So when people – and often they will be investors – tell her they are in competitively tough situations when it comes to decision-making because they are operating in a world where the probabilities are unknown, Duke counters that it is very rare to know the exact probability in any situation. “That’s also true in poker,” she adds. “In almost 90% of the hands you play, the cards don’t actually get turned face-up for you at the end.

“So while the probabilities are theoretically known – as they are when you are investing – you generally don’t find out the answer. That being said, that is not really what your job is at a poker table or in investing – what you are trying to do is get better at narrowing down the range of possibilities, which could literally be somewhere between zero and 100%.”

The more complicated the problem at a poker table – the more people in a hand, say – then, short of picking up a pair of aces, the harder it will be to work out a probability to help decide the appropriate course of action. “What I am trying to do instead is to get down to a range,” Duke says. “I know I can do better than ‘anywhere between zero and 100%’ so how much I can get this down?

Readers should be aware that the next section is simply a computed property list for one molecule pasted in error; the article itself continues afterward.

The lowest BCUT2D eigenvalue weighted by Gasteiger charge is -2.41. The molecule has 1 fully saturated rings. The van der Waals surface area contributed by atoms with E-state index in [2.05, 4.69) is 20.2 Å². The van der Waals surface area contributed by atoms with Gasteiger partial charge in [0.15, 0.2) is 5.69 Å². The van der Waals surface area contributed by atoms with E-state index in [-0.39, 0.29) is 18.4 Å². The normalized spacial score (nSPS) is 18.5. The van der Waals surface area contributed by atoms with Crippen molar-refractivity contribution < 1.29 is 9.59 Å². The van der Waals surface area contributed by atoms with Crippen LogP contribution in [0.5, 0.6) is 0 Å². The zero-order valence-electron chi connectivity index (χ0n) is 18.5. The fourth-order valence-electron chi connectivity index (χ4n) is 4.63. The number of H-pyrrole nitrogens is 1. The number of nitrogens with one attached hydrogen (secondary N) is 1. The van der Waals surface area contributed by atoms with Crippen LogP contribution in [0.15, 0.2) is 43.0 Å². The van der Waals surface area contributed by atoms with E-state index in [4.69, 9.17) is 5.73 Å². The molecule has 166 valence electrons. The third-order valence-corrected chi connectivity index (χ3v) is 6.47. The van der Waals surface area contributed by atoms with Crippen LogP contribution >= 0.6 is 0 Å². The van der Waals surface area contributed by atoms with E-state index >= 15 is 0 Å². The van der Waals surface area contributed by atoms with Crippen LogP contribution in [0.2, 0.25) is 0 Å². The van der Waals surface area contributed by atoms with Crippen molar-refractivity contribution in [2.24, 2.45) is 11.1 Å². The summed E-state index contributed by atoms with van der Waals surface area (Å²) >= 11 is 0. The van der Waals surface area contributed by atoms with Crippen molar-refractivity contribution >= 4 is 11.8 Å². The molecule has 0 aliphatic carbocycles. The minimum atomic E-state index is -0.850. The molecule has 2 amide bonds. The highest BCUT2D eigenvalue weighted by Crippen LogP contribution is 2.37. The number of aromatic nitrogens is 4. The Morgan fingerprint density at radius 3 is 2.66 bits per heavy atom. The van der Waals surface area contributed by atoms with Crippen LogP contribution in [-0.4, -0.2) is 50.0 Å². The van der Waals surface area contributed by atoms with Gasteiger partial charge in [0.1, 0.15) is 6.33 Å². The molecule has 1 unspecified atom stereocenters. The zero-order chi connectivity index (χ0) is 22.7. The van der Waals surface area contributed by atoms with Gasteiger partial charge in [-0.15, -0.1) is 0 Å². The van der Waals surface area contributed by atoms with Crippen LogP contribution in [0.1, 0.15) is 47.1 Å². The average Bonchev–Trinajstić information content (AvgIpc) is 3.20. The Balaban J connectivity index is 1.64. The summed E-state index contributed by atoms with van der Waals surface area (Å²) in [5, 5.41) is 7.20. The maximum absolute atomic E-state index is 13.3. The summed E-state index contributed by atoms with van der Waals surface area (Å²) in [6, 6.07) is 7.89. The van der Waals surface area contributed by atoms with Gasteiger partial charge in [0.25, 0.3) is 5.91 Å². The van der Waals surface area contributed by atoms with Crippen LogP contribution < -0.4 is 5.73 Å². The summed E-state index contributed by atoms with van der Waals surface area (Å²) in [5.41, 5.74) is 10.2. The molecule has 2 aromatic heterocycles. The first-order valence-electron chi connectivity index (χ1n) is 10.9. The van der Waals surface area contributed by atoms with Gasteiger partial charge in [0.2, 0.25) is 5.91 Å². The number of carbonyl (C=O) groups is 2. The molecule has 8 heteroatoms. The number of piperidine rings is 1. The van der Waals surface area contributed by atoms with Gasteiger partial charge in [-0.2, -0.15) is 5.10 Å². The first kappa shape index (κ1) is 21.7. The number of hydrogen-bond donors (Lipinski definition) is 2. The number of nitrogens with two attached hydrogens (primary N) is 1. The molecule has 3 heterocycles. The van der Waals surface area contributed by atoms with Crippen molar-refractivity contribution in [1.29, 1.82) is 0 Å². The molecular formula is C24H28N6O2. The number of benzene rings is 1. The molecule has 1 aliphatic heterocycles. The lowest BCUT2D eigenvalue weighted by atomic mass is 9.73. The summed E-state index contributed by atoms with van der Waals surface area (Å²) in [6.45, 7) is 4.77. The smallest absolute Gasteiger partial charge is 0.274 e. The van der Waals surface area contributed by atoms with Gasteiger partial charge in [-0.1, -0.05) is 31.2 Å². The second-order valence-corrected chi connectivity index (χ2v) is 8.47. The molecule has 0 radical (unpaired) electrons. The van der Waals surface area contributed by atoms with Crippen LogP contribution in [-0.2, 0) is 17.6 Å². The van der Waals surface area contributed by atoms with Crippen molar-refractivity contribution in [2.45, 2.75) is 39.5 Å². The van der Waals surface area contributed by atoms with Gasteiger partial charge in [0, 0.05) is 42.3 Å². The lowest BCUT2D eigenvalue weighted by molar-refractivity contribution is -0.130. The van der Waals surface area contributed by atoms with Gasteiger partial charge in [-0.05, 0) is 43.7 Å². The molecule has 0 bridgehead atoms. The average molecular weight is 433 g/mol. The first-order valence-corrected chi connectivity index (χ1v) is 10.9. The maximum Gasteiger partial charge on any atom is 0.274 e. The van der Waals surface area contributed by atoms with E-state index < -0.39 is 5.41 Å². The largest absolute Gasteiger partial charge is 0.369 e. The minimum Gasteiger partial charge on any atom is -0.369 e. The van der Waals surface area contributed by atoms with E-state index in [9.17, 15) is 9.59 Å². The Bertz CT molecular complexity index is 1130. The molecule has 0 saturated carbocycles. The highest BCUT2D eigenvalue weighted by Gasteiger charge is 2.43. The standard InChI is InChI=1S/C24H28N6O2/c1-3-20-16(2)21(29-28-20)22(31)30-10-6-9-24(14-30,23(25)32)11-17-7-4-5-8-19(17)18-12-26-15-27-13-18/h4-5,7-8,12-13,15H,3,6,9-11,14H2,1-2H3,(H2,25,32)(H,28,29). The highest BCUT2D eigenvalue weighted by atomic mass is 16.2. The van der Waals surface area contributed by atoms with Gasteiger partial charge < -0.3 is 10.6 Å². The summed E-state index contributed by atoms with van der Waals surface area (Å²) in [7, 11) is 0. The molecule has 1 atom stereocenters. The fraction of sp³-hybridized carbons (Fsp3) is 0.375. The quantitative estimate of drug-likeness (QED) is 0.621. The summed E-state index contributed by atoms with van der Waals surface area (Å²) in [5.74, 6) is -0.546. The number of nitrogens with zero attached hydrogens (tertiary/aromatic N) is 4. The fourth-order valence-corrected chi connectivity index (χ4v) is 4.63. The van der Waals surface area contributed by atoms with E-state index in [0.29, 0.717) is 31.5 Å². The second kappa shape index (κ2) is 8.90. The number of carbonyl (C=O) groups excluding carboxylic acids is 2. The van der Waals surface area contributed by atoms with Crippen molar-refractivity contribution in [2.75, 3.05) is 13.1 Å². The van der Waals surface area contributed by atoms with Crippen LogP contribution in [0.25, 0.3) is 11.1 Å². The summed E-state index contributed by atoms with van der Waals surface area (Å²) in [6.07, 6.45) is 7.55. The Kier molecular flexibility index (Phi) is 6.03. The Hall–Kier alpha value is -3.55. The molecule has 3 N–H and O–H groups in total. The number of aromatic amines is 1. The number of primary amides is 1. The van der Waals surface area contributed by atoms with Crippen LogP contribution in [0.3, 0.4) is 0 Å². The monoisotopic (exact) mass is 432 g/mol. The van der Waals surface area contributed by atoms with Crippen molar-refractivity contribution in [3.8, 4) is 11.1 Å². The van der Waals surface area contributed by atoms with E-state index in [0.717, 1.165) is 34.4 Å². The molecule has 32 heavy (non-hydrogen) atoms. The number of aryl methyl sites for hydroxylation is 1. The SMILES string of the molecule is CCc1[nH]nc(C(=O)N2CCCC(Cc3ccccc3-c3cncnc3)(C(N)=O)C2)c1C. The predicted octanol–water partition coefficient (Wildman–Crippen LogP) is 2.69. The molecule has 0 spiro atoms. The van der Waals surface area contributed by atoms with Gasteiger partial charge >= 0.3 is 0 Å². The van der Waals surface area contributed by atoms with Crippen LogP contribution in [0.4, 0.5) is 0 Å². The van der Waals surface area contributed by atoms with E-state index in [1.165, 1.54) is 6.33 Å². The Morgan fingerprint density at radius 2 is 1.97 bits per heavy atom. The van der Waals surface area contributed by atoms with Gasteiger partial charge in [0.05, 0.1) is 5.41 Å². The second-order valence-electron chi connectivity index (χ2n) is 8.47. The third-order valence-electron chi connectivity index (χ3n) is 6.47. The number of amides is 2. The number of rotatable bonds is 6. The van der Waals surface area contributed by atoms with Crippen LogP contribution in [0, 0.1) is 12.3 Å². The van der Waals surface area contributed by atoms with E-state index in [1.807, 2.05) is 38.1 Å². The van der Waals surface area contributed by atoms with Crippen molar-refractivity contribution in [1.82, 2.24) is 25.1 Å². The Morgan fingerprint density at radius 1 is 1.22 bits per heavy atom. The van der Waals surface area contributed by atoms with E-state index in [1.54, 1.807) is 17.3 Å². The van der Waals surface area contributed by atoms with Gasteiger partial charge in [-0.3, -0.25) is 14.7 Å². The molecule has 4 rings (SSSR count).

“So I start thinking about situations like mine. I am looking for reference classes, for base rates, for information that will help me along. I am looking for feedback from other people, I am looking for things I particularly know about the position I am in and I am trying to merge ‘inside-view’ and ‘outside-view’ information – all to try to get some sense of what the probabilities are here.”

Driver of mistake

The aim, Duke says, is to go from ‘I have no idea’ to a position where you have confidence the probability of something is, say, between 30% and 60% or that you might win 70% of the time or that the odds are maybe two-and-a-half to one in your favour. “Obviously there is still a lot of uncertainty in there,” she says. “You are not anywhere close to 100%.